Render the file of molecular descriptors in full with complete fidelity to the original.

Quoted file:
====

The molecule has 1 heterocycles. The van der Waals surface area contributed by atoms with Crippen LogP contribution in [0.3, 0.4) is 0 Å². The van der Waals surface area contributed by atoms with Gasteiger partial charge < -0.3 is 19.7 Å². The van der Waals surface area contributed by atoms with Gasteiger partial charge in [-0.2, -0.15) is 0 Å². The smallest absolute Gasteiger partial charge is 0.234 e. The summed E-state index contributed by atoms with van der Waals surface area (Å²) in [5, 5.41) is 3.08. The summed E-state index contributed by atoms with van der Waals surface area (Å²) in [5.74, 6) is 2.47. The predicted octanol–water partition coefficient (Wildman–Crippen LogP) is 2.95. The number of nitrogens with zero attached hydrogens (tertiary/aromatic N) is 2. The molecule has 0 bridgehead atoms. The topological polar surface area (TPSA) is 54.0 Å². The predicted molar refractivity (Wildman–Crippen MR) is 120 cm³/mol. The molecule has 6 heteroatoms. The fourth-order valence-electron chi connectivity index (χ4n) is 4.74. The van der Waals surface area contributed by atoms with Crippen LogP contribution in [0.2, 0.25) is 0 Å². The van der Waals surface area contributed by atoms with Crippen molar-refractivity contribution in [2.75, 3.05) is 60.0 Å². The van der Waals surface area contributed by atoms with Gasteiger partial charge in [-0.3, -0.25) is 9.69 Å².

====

The molecule has 1 heterocycles. The van der Waals surface area contributed by atoms with Crippen LogP contribution in [0.3, 0.4) is 0 Å². The van der Waals surface area contributed by atoms with Gasteiger partial charge < -0.3 is 19.7 Å². The van der Waals surface area contributed by atoms with Gasteiger partial charge in [-0.2, -0.15) is 0 Å². The smallest absolute Gasteiger partial charge is 0.234 e. The summed E-state index contributed by atoms with van der Waals surface area (Å²) in [5, 5.41) is 3.08. The summed E-state index contributed by atoms with van der Waals surface area (Å²) in [5.74, 6) is 2.47. The predicted octanol–water partition coefficient (Wildman–Crippen LogP) is 2.95. The number of nitrogens with zero attached hydrogens (tertiary/aromatic N) is 2. The molecule has 0 bridgehead atoms. The topological polar surface area (TPSA) is 54.0 Å². The predicted molar refractivity (Wildman–Crippen MR) is 120 cm³/mol. The molecule has 6 heteroatoms. The fourth-order valence-electron chi connectivity index (χ4n) is 4.74. The van der Waals surface area contributed by atoms with Crippen LogP contribution in [0.2, 0.25) is 0 Å². The van der Waals surface area contributed by atoms with Crippen molar-refractivity contribution in [2.75, 3.05) is 60.0 Å². The van der Waals surface area contributed by atoms with Gasteiger partial charge in [-0.3, -0.25) is 9.69 Å².